fees — and stories of their billionaire founders — attract tal-      structure may, in fact, be what sets hedge funds apart. “It’s
ent to the industry, they also catch the attention of politicians    probably the most accurate definition you can come up
and the press. Hedge fund managers aren’t used to dealing            with,” says Marston. “It comes down to being able to charge
with the glare of publicity, in fact quite the reverse.              an asymmetric fee.”


                                                                     B e t t I N G   o N   t h e   F U t U r e . W H A r t O N   A l u M N i   M A G A Z i N E .   11
                                                      rEduX piCturEs
             Asymmetric and high,                                                                                             are trying to replicate what
          hedge fund critics say                                                                                              some call “hedge fund beta”
          — among them Warren                                                                                                 at lower cost using carefully
          Buffett, the legendary in-                                                                                          designed portfolios of read-
          vestor and chairman of                                                                                              ily available financial in-
          Berkshire Hathaway, who                                                                                             struments — potentially
          thinks hedge funds and pri-                                                                                         the exchange-traded funds
          vate equity firms take a slice                                                                                      of the hedge fund world.
          of returns so large that it                                                                                         So-called 130/30 funds are
          will hurt investors, at least                                                                                       also a step from a long-only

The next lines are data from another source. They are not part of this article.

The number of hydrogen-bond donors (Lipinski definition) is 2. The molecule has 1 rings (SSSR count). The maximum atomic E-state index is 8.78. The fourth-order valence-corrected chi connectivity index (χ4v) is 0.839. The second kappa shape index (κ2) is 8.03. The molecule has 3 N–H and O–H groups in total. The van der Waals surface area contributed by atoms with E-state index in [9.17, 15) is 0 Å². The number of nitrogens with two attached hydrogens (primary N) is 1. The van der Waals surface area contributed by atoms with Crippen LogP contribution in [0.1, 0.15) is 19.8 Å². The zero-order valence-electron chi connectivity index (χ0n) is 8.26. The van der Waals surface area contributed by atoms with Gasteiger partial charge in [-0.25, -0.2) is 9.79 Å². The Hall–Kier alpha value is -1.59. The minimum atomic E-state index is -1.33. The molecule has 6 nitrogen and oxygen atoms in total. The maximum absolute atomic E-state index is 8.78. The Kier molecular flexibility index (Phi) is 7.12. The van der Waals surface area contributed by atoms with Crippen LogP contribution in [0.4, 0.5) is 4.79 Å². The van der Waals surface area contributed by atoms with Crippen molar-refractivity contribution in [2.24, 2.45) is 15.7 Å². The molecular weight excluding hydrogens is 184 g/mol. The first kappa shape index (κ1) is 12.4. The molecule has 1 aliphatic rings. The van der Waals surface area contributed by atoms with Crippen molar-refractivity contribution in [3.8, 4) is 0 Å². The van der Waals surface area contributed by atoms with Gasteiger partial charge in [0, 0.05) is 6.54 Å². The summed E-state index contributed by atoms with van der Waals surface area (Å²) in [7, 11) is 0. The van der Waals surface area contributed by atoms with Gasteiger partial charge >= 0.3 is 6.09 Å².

in the long run.                                                                                                    approach towards a hedge
             That leads to one peren-                                                                                         fund model, with managers
          nial question over the future                                                                                       allowed to sell some stocks
          of hedge funds: whether the                                                                                         short within a primarily
          2-and-20 fee structure can                                                                                          long portfolio.)
          survive. In some ways, that’s                                                                                           Industry insiders agree
          a question in its own right.                                                                                        that hedge funds are the
          But industry insiders see it                                                                                        victims of their own suc-
          as related to whether hedge                                                                                         cess, with good opportuni-
          funds can deliver good re-                                                                                          ties likely to be spotted by
          turns, after fees. For funds                                                      CliFFOrD ASNESS, W ’88
                                                                                                                              more funds and exhausted
          that perform well for inves-                                                                                        more quickly. “It’s harder;
          tors, “if anything fees are                                                                                         it’s more competitive,” says
          going up, not down,” says                                                                                           Karen Finerman, W’87,
          the manager of a prominent                                   “They [hedge funds] are generally per-                 president of Metropolitan
          multibillion-dollar fund.                                                                                           Capital Advisors in New
             Some funds charge well                                    ceived to be the investment of choice                  York City.
          above the average. Take,                                                                                                Michael Steinhardt,
          for example, SAC Capital                                     of the rich and the informed, and they                 W’60, managing member
          Advisors, the Greenwich                                                                                             of Steinhardt Management
          hedge fund firm founded by
                                                                       are more interesting and fun to dis-                   LLC and a hedge fund
          Steven Cohen, W’77. The
          firm manages about $15 bil-
                                                                       cuss than your Vanguard index fund,”                   manager from the early days
                                                                                                                              of such enterprises in 1967